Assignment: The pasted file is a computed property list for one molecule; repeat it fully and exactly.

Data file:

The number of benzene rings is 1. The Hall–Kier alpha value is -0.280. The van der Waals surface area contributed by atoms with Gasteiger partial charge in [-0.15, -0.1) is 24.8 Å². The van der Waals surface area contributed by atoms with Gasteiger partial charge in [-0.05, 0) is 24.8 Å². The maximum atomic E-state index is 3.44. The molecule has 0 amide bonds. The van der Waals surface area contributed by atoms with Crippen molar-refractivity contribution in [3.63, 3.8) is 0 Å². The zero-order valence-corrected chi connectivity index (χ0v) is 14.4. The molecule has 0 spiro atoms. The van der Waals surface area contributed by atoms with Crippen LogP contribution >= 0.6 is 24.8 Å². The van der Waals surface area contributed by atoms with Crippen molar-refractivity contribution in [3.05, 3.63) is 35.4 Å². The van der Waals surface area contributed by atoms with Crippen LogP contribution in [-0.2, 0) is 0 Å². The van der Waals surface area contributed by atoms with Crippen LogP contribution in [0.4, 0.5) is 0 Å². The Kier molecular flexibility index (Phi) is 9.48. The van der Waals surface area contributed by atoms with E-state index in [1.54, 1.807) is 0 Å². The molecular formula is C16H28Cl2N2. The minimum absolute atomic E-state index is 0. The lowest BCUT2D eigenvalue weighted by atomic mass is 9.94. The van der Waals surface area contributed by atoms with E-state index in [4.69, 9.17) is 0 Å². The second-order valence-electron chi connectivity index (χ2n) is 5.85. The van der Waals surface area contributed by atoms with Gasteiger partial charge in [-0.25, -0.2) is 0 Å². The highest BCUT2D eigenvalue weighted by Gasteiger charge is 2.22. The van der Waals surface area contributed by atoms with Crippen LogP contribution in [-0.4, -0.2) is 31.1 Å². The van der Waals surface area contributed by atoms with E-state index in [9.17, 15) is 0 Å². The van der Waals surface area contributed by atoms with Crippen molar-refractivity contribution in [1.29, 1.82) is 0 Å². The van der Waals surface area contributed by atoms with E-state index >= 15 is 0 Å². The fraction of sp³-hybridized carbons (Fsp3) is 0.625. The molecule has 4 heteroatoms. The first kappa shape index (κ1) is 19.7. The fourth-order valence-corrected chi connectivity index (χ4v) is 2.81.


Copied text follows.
The number of benzene rings is 1. The Hall–Kier alpha value is -0.280. The van der Waals surface area contributed by atoms with Gasteiger partial charge in [-0.15, -0.1) is 24.8 Å². The van der Waals surface area contributed by atoms with Gasteiger partial charge in [-0.05, 0) is 24.8 Å². The maximum atomic E-state index is 3.44. The molecule has 0 amide bonds. The van der Waals surface area contributed by atoms with Crippen molar-refractivity contribution in [3.63, 3.8) is 0 Å². The zero-order valence-corrected chi connectivity index (χ0v) is 14.4. The molecule has 0 spiro atoms. The van der Waals surface area contributed by atoms with Crippen LogP contribution >= 0.6 is 24.8 Å². The van der Waals surface area contributed by atoms with Crippen molar-refractivity contribution in [3.05, 3.63) is 35.4 Å². The van der Waals surface area contributed by atoms with Crippen LogP contribution in [-0.2, 0) is 0 Å². The van der Waals surface area contributed by atoms with Crippen LogP contribution in [0.4, 0.5) is 0 Å². The Kier molecular flexibility index (Phi) is 9.48. The van der Waals surface area contributed by atoms with E-state index in [1.54, 1.807) is 0 Å². The molecular formula is C16H28Cl2N2. The minimum absolute atomic E-state index is 0. The lowest BCUT2D eigenvalue weighted by atomic mass is 9.94. The van der Waals surface area contributed by atoms with E-state index in [4.69, 9.17) is 0 Å². The second-order valence-electron chi connectivity index (χ2n) is 5.85. The van der Waals surface area contributed by atoms with Gasteiger partial charge in [-0.25, -0.2) is 0 Å². The highest BCUT2D eigenvalue weighted by Gasteiger charge is 2.22. The van der Waals surface area contributed by atoms with Crippen LogP contribution in [-0.4, -0.2) is 31.1 Å². The van der Waals surface area contributed by atoms with E-state index in [9.17, 15) is 0 Å². The van der Waals surface area contributed by atoms with Crippen molar-refractivity contribution in [1.29, 1.82) is 0 Å². The van der Waals surface area contributed by atoms with E-state index >= 15 is 0 Å². The fraction of sp³-hybridized carbons (Fsp3) is 0.625. The molecule has 4 heteroatoms. The first kappa shape index (κ1) is 19.7. The fourth-order valence-corrected chi connectivity index (χ4v) is 2.81.